Vermont Proposal 5:
The Right to Personal Reproductive Autonomy Amendment
"To see if the voters will amend the Vermont Constitution by adding Article 22 to read:
Article 22. Personal reproductive liberty.
That an individual’s right to personal reproductive autonomy is central to the liberty and dignity to determine one’s own life course and shall not be denied or infringed unless justified by a compelling State interest achieved by the least restrictive means.”
Yes - 76.7%
No - 23.3%
Source: New York Times
Since the Dobbs decision, the fate of legal abortion in Michigan has been in limbo. You can read more about those legal fights in these blog posts. But Tuesday's election results may put some of those fears to rest. Michigan voters approved the hard fought Proposal Three, the “Right to Reproductive Freedom Initiative”, which creates a state constitutional right to “make and effectuate decisions about all matters relating to pregnancy”, including abortion.
Michigan Proposal 3:
The Right to Reproductive Freedom Initiative
"A proposal to amend the state constitution to establish new individual right to reproductive freedom, including right to make all decisions about pregnancy and abortion; allow state to regulate abortion in some cases; and forbid prosecution of individuals exercising established right.
This proposed constitutional amendment would:
• Establish new individual right to reproductive freedom, including right to make and carry out all decisions about pregnancy, such as prenatal care, childbirth, postpartum care, contraception, sterilization, abortion, miscarriage management, and infertility;
• Allow state to regulate abortion after fetal viability, but not prohibit if medically needed to protect a patient’s life or physical or mental health;
• Forbid state discrimination in enforcement of this right; prohibit prosecution of an individual, or a person helping a pregnant individual, for exercising rights established by this amendment;
• Invalidate state laws conflicting with this amendment"
Yes - 57%
No - 43%
Source: New York Times
In Kentucky, voters also supported abortion rights, but in the opposite way than they did in California, Vermont and Michigan. Kentuckians rejected Constitutional Amendment Two, the “No Right To Abortion In Constitution Amendment.”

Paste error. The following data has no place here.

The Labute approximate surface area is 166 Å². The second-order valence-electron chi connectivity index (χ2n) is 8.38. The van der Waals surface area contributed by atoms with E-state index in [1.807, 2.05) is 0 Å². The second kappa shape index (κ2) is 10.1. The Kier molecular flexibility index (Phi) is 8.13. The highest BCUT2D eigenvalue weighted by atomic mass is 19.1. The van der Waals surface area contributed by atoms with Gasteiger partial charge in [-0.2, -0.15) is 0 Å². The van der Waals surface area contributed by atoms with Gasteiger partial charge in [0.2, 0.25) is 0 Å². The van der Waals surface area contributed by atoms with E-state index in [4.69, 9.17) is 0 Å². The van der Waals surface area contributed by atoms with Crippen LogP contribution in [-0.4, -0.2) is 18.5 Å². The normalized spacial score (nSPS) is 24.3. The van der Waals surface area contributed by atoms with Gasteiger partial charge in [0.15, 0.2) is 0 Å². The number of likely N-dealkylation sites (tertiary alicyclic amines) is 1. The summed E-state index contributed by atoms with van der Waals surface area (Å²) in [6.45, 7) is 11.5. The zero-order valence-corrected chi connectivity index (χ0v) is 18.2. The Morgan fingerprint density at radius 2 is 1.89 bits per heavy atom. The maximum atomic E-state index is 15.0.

It does exactly what it sounds like: if approved, it would have altered the state constitution to explicitly clarify that nothing in that state constitution creates a right to abortion. voters rejected the measure.
This ballot measure is particularly timely: the same day the Supreme Court overturned Roe v. Wade, Kentucky implemented a total abortion ban, offering no exceptions for rape or incest. That ban was nearly as quickly challenged by the state’s abortion providers on the grounds it violates the Kentucky state constitution.
Yesterday the Kentucky Supreme Court heard arguments in that challenge. Had Amendment Two passed, providers would have had limited, narrow options left in their challenge. Now, because amendment two failed, it’s possible the court could block the bans and restore access for Kentuckians.
Kentucky Constitution Amendment Two:
No Right to Abortion in Constitution Amendment
“Are you in favor of amending the Constitution of Kentucky by creating a new Section of the Constitution to be numbered Section 26A to state as follows: To protect human life, nothing in this Constitution shall be construed to secure or protect a right to abortion or require the funding of abortion?”
Yes - 52.4%
No - 47.6%
Source: New York Times
Montana voters also rejected a ballot initiative aimed at stigmatizing abortion and the health care professionals who provide them. Montanans said no to LR-131, the “Medical Care Requirements For Born-Alive Infants Measure”. The failed initiative was riddled with inflammatory language, medical misinformation, and attempted to regulate a situation that doctors say never happens.